The materialists have no way of accounting for a legitimate and fixed moral basis for anything. Atheist regimes create their morality that can change from day to day as the dictator or party declares. This means that there is no way to account for jurisdictional separation or good and evil. They don’t exist. The church is viewed as a competing authority and must be eliminated. No one knows from one day to the next what is good or evil when the whims of a dictator are the ultimate authority. “Are men the property of the State or are they free souls under God? This same battle continues throughout the world today.”
The Bible declares that civil governors are ministers of God (Rom. 13:4) who are to make their rulings in terms of good and evil Rom. 13:3). But by what ultimate standard? We cannot live within the fluid boundaries of legal relativism. There must be a definitive and final legal standard of appeal to justify moral decisions at the personal and governmental levels. If not, then one judge’s opinion is as good (or as bad) as another.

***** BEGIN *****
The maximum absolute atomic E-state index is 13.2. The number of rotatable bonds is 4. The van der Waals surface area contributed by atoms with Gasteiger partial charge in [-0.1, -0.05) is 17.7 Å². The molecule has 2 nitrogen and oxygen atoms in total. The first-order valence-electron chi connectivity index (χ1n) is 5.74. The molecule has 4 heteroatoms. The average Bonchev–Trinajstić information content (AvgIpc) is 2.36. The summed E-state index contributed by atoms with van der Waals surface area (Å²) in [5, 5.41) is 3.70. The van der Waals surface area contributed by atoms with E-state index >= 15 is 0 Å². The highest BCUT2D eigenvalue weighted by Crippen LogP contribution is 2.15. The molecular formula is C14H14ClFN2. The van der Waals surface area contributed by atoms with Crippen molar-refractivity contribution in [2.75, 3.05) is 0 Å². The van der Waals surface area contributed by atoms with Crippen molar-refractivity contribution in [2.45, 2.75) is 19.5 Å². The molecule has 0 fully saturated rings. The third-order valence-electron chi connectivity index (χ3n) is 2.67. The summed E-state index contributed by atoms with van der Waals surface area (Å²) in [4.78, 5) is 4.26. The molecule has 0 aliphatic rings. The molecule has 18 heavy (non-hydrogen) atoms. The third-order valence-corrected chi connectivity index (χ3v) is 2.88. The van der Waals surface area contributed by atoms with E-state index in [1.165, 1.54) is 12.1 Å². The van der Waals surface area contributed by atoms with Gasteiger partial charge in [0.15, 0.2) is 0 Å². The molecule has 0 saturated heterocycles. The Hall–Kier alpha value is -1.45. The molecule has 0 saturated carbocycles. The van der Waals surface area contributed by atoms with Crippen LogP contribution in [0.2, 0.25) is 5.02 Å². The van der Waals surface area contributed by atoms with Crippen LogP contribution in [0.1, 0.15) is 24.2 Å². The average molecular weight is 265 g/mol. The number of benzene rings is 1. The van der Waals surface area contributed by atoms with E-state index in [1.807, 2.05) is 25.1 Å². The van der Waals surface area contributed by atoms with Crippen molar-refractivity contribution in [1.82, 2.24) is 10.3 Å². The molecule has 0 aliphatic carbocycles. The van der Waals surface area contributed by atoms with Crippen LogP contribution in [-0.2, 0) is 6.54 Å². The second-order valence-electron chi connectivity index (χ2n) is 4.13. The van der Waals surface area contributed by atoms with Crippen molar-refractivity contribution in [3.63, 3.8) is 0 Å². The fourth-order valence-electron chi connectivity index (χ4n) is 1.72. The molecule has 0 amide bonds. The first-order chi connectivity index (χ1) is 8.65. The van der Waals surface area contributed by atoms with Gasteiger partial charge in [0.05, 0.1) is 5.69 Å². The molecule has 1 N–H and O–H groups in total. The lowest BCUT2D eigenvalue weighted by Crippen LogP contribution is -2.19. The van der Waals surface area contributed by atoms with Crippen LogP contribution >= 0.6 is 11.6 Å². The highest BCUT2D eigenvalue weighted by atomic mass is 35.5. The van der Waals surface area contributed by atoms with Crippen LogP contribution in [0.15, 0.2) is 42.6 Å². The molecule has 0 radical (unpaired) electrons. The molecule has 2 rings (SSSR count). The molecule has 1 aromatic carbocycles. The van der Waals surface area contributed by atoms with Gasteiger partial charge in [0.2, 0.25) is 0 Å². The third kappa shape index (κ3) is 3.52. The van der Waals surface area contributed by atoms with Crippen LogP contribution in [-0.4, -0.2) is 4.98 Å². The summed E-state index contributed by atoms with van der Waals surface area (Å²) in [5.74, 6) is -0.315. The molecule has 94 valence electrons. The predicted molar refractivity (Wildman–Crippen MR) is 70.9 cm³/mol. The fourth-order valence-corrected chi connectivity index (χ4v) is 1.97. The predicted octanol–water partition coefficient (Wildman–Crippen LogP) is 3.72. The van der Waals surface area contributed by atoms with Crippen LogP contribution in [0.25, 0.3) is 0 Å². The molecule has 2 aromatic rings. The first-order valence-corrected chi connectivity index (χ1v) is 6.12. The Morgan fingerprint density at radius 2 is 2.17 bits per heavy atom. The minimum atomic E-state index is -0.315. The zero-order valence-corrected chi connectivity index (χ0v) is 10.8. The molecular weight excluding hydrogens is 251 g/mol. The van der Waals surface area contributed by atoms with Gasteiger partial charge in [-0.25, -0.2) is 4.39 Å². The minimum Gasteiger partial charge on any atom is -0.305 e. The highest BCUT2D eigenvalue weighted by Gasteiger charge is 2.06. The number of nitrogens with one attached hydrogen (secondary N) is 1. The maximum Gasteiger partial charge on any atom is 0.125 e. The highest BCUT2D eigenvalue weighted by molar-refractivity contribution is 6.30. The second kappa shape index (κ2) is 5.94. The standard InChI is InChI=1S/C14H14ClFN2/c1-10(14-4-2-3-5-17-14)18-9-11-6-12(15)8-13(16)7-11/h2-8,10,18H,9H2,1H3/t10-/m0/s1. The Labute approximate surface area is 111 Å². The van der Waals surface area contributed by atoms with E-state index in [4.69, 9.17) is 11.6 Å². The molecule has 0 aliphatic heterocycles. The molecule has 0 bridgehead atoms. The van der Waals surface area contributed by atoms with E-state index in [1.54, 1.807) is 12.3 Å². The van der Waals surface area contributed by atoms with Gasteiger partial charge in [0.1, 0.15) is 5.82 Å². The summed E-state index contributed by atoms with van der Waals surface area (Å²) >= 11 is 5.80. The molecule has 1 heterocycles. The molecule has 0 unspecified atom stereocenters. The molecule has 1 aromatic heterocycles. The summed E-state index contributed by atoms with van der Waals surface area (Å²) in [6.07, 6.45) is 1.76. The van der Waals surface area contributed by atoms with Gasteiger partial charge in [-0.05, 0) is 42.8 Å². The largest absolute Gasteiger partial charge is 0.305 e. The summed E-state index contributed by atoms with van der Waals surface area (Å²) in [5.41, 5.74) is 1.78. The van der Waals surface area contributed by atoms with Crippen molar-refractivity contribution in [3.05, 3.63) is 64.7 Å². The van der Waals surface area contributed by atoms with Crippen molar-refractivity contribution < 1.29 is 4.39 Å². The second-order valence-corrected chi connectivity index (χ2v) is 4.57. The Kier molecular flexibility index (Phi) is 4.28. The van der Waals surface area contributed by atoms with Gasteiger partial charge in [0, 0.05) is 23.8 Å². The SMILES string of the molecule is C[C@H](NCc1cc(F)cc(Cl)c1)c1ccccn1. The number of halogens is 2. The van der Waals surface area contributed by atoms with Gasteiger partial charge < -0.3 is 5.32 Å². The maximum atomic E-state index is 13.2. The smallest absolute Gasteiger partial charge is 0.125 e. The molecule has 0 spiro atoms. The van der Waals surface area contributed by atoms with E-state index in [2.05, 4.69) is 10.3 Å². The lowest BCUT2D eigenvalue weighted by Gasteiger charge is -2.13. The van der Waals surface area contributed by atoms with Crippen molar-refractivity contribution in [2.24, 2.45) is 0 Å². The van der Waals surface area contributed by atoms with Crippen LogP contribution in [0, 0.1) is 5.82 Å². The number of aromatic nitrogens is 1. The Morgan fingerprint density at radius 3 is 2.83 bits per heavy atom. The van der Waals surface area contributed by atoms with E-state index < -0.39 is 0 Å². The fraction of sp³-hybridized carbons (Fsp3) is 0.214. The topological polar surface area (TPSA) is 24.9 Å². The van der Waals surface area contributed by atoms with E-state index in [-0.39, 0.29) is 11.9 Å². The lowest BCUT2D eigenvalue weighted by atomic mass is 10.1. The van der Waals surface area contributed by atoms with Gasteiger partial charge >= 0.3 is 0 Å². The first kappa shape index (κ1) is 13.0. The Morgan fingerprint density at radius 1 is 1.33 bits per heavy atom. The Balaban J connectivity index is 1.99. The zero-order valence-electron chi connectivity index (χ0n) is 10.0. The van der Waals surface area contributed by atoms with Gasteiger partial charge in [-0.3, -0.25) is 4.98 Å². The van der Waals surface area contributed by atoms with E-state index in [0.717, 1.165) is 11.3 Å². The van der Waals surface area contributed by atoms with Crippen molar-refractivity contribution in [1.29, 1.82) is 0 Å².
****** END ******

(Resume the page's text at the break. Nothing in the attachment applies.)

Restoring the Foundation of Civilization
There are many Christians who will not participate in civilization-building efforts that include economics, journalism, politics, education, and science because they believe (or have been taught to believe) these areas of thought are outside the realm of what constitutes a Christian worldview. Nothing could be further from the truth.